comparing the control signal modification value and an accelerator pedal signal input value to the database; and
determining the control signal value based on the comparison.
10. The method of claim 9 wherein the database comprises a lookup table comprising a control signal value for each combination of control signal modification and accelerator pedal signal input values.
11. A computer readable medium storing a computer program comprising:
computer readable code for receiving a plurality of vehicle system signal inputs;
computer readable code for determining an actual vehicle speed value based on the vehicle system signal inputs;
computer readable code for determining a pedal progression vehicle speed value based on the vehicle system signal inputs;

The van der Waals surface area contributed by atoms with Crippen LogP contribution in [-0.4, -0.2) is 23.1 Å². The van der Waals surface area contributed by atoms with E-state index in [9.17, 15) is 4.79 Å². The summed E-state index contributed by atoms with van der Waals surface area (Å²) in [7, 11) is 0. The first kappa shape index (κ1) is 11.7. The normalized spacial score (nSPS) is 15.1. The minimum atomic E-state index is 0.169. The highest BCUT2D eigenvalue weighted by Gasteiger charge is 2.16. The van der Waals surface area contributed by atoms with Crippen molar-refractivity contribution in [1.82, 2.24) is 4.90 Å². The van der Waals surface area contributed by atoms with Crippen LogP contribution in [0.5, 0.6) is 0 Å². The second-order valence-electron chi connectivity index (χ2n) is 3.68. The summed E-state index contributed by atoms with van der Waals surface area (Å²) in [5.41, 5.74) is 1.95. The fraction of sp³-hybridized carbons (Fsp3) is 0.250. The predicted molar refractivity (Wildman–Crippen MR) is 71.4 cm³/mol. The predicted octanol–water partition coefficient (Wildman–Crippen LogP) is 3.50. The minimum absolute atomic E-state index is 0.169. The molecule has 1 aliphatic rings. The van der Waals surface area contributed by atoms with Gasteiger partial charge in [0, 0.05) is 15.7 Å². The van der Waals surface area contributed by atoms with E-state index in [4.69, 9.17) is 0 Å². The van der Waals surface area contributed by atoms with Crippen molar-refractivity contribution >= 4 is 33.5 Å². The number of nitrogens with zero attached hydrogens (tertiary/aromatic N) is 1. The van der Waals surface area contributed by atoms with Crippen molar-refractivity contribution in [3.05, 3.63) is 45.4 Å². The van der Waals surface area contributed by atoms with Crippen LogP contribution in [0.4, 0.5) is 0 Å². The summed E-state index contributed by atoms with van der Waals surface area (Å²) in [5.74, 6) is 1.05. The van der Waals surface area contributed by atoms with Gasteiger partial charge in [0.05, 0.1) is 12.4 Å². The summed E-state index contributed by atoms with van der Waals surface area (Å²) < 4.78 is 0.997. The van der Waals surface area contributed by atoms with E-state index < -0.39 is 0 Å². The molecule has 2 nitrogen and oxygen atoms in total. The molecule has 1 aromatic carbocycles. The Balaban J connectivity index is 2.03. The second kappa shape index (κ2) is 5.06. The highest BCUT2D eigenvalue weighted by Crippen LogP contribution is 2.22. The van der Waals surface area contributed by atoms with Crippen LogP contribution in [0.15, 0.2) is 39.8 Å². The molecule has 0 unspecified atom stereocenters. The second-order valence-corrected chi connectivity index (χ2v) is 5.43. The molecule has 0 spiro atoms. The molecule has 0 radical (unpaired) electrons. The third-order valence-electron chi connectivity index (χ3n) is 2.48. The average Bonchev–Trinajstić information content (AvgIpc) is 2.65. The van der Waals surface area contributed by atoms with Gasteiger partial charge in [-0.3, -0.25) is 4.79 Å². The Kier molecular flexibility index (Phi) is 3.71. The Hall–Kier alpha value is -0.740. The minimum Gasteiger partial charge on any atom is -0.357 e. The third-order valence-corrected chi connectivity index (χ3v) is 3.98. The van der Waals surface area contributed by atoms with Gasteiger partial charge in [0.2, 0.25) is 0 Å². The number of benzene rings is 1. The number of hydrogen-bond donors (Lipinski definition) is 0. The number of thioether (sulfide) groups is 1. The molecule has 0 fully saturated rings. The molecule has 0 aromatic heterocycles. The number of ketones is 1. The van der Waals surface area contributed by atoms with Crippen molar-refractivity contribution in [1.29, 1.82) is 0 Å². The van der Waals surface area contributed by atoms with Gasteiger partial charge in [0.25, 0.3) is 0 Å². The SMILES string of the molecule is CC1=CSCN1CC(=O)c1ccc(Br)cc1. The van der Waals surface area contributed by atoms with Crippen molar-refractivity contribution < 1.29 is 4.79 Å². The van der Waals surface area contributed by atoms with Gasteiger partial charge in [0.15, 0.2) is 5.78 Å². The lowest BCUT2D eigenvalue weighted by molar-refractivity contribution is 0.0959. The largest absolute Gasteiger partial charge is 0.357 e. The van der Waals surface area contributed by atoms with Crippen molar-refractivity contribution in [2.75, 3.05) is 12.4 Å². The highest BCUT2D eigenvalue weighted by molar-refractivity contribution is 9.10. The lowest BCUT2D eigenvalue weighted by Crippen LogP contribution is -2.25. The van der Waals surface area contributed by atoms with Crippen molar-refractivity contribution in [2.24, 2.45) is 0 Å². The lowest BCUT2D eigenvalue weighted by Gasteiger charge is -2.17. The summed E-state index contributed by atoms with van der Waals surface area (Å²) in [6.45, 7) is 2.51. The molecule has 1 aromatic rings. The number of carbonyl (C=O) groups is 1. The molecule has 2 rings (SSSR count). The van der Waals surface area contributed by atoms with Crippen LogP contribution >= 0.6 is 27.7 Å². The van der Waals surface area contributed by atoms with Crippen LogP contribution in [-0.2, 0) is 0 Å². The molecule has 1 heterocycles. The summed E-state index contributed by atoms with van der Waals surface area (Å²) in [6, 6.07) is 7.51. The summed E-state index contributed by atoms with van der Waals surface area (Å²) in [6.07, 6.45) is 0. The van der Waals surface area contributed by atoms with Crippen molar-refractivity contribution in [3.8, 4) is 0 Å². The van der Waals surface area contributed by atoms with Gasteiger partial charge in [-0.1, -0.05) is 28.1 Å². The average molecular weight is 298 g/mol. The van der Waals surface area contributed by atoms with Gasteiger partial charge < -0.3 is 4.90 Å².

computer readable code for determining a control signal modification value based on pedal progression vehicle speed value;
computer readable code for determining a control signal value based on the control signal modification value; and
computer readable code for controlling a throttle based on the determined control signal value.
12. The computer readable medium of claim 11 wherein the vehicle system signal inputs are selected from a group consisting of: at least one vehicle speed signal input, an accelerator pedal signal input, an expected vehicle acceleration signal input; and a vehicle speed failure input.
13. The computer readable medium of claim 12 wherein the at least one vehicle speed signal input is selected from a group consisting of: a transmission output speed sensor, a wheel output speed sensor, a signal based on engine speed and speed ratio, and a global positioning speed sensor.